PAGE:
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ENSO Alert System Status: La Niña Advisory

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March 11, 2012 01:17PM
La Niña weakened during February 2012, as near- to- above average sea surface temperatures (SST) emerged in the eastern equatorial Pacific Ocean (Fig. 1). However, below-average SSTs persisted in the central Pacific, as indicated by the latest weekly Niño-3.4 and Niño-4 indices which were near -0.5oC (Fig. 2). The oceanic heat content (average temperature in the upper 300m of the ocean) anomalies also weakened notably (Fig. 3), as reflected by a shallow lens (0m to ~25m depth) of positive temperature anomalies east of 125oW and by diminished below-average temperatures east of the Date Line (Fig. 4). These changes are partly associated with strong low-level westerly wind anomalies across the eastern Pacific, which at times reflected the absence of equatorial easterlies in that region. Nonetheless, the larger scale atmospheric circulation anomalies continued to reflect the ongoing La Niña. Enhanced low-level equatorial easterlies persisted over the central and west-central Pacific, while convection remained suppressed in the western and central Pacific, and enhanced over Malyasia and the Phillipines (Fig. 5). Collectively, these oceanic and atmospheric patterns reflect a weakening La Niña.

A majority of models predict ENSO-neutral conditions to return during March-May 2012 and to continue through the Northern Hemisphere summer 2012 (Fig. 6). The rapid weakening of the negative surface and subsurface temperature anomalies during February 2012, combined with the historical tendency for La Niña to dissipate during the Northern Hemisphere spring, lends support to the return of ENSO-neutral conditions in the coming months. Therefore, La Niña is expected to transition to ENSO-neutral conditions by the end of April 2012 (see CPC/IRI consensus forecast).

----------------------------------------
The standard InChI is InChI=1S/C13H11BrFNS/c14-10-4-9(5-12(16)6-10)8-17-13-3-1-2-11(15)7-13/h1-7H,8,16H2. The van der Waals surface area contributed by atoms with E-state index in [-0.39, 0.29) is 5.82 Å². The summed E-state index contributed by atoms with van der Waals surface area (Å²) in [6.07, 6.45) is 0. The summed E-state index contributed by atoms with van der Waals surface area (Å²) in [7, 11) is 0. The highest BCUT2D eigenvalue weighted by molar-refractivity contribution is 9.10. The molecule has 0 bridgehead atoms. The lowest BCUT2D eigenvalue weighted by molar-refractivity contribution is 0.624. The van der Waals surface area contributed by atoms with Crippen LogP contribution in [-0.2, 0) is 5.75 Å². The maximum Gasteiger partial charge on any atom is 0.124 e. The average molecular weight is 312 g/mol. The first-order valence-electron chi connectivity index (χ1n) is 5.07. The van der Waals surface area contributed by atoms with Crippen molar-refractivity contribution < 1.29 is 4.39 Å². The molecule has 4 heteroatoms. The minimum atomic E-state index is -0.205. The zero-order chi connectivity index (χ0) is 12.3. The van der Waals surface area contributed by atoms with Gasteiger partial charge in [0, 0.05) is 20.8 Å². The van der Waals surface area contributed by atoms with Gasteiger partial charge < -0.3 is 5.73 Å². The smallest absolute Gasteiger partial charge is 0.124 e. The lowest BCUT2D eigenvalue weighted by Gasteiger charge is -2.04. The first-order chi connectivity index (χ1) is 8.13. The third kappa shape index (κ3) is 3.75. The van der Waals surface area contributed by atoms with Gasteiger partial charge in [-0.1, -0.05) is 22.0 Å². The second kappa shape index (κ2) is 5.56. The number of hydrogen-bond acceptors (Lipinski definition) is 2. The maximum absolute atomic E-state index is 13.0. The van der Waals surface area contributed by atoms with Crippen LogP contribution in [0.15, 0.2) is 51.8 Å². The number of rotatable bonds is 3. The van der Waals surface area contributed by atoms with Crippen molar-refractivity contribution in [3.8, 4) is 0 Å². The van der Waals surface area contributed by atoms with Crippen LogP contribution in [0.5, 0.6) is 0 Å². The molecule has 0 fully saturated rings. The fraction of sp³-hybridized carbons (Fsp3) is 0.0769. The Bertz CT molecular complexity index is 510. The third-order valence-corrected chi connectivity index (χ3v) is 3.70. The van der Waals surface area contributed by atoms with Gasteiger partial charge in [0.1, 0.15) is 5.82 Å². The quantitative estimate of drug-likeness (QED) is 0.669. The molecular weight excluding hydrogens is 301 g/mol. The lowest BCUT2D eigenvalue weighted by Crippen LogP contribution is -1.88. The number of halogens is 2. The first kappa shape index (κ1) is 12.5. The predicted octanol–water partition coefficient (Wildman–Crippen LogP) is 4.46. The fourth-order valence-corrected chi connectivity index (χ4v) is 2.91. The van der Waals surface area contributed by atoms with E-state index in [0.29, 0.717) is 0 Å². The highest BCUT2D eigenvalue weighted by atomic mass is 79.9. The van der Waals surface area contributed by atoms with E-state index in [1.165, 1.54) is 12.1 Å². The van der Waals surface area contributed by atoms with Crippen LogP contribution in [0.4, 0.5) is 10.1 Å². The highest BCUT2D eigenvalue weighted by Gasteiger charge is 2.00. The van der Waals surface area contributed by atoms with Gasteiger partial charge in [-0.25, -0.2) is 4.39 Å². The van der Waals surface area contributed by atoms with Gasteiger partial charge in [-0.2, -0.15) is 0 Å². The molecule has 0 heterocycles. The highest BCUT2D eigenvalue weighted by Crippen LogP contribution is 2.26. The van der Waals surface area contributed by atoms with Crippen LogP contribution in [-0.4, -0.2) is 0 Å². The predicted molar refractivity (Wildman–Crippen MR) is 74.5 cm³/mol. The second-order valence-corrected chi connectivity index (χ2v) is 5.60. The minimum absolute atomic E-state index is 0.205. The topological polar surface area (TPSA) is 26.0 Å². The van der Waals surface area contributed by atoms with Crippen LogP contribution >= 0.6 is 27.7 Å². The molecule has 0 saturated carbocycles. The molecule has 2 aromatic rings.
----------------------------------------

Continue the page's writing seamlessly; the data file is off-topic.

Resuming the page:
Because impacts often lag the demise of an ENSO episode, La Niña-like impacts are expected to persist into the upcoming season. Over the U.S. during March - May 2012, La Niña is associated with an increased chance of above-average temperatures across the south-central U.S., and below-average temperatures in the northwestern U.S. Also, above-average precipitation is favored across western Washington, the Ohio Valley, and lower Great Lakes, while drier-than-average conditions are more likely across Florida, the Gulf Coast, and the southwestern U.S. (see 3-month seasonal outlook released on 16 February 2012).


ENSO Alert System Status: La Niña Advisory

Rick1110March 11, 2012 01:17PM

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